Block 3: Gimme Gimme Gimme (A Block After Midnight)

Joshua Irvine

As the clock ticked past 1 a.m. and the strains of ABBA filled the tent, dancers took stock of their situation after six hours and offered how they would survive the next 24.

“Vibes are high,” Weinberg first-year Ben Kaiser said, while Communication first-year Eden Strong was “still chugging (along).”

A collection of both classic and modern pop songs filled the gap between songs by Swedish pop superstars ABBA, whose 1981 hit “Gimme Gimme Gimme (A Man After Midnight)” served as the inspiration for Block 3.

Many first-time dancers were surprised at how well they had fared after their first six hours.

“It’s a lot of fun, actually,” Communication first-year Connor Maduzia said. “It’s definitely way more fun than I expected.”

Dancing had started to take a toll on Medill first-year Camille Williams, but she was in good spirits.

“I can’t dance that well in the moment, but I still feel good,” Williams said.

In between songs, dancers were treated to a “Mr. Brightside”-themed light show; heard from celebrity Kato Kaelin, an American actor best known as a witness in the O.J. Simpson trial and were taught the third part of the 30-Hour Dance, which dancers will perform at the conclusion of Dance Marathon.

First-years speculated on how they planned to make it through the next day of festivities.

Maduzia said he planned to survive “on a wing and a prayer – and a lot of food” while McCormick first-year Isabel Calderon said she would maintain her pace and stay with friends because “friends give me more energy.”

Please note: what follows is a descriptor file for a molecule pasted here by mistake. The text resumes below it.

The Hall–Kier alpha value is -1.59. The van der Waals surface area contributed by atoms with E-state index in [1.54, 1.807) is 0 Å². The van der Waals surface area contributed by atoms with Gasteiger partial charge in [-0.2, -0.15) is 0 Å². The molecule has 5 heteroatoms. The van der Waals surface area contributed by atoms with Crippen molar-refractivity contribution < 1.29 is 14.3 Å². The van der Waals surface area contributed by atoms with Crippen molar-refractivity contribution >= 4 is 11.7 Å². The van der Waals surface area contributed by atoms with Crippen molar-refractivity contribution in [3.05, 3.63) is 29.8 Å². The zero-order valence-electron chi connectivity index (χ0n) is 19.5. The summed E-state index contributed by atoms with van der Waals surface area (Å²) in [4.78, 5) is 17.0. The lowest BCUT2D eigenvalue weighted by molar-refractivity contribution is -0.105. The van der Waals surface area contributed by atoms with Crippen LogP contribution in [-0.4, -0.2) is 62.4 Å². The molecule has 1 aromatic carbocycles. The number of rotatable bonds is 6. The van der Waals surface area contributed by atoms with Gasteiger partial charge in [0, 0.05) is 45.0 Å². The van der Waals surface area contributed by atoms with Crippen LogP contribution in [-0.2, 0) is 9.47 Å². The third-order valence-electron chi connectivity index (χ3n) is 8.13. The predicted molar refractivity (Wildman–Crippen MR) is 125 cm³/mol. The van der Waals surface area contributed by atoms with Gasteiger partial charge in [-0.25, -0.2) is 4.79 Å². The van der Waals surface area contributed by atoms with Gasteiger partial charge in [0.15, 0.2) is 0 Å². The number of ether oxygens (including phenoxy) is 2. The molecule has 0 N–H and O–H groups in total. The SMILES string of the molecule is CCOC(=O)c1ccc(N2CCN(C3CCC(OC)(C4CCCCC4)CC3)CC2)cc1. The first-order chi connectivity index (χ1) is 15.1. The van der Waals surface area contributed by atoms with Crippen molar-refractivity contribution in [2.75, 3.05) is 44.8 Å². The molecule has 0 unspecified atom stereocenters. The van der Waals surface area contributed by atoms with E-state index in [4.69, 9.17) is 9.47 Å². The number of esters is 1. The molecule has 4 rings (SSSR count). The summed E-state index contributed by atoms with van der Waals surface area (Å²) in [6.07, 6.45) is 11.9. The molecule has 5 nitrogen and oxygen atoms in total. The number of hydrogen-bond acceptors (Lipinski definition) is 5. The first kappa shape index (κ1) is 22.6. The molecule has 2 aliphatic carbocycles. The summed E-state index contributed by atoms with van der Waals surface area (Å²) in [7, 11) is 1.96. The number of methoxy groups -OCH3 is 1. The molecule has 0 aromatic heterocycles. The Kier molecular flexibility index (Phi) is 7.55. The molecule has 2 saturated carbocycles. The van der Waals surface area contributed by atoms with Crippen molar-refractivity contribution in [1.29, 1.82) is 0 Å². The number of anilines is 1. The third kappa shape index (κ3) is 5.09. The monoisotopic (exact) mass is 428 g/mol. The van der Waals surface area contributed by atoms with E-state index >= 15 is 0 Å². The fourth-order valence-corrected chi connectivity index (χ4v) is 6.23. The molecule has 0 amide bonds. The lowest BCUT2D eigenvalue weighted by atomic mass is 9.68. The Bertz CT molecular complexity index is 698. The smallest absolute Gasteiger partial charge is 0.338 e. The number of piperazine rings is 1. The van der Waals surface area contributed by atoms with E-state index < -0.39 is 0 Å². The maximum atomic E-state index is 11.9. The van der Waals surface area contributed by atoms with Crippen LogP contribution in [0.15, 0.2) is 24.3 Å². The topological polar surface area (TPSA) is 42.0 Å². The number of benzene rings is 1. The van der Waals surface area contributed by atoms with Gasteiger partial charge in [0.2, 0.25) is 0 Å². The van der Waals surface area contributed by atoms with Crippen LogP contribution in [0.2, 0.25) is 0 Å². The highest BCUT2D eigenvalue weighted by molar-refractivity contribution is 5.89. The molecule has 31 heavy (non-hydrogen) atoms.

Multiple students suggested taking it “block by block” or other strategies to avoid being daunted by the hours still to come.

“Don’t think about how long it is, just try and enjoy the moment,” Kaiser said.

Near the end of the second hour of the block, Dance Marathon’s finance committee appeared on stage to announce a total of 503 service hours had been completed by the dancers.

Members of the 120-hour club, seniors who have danced in every dance marathon since they were first years, offered their more seasoned guidance.

“You have to remember why you’re doing this and that this is a once-in-a-lifetime experience – or four-time-in-a-lifetime experience,” said Weinberg senior Annie Krall. “Where else would you have this many kids dancing together at once?”

Communication senior Andrew Harlan, dressed to theme, wearing blue sequin bell-bottoms, expressed his strategy in terms of adrenaline.

“You have to let yourself feed off the adrenaline of the tent,” Harlan said. “You absolutely will have lows – you have to be prepared for those – but if there’s a chance to build up your adrenaline, the adrenaline of those high will take you a lot higher.”

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Read more of The Daily’s coverage of Dance Marathon here.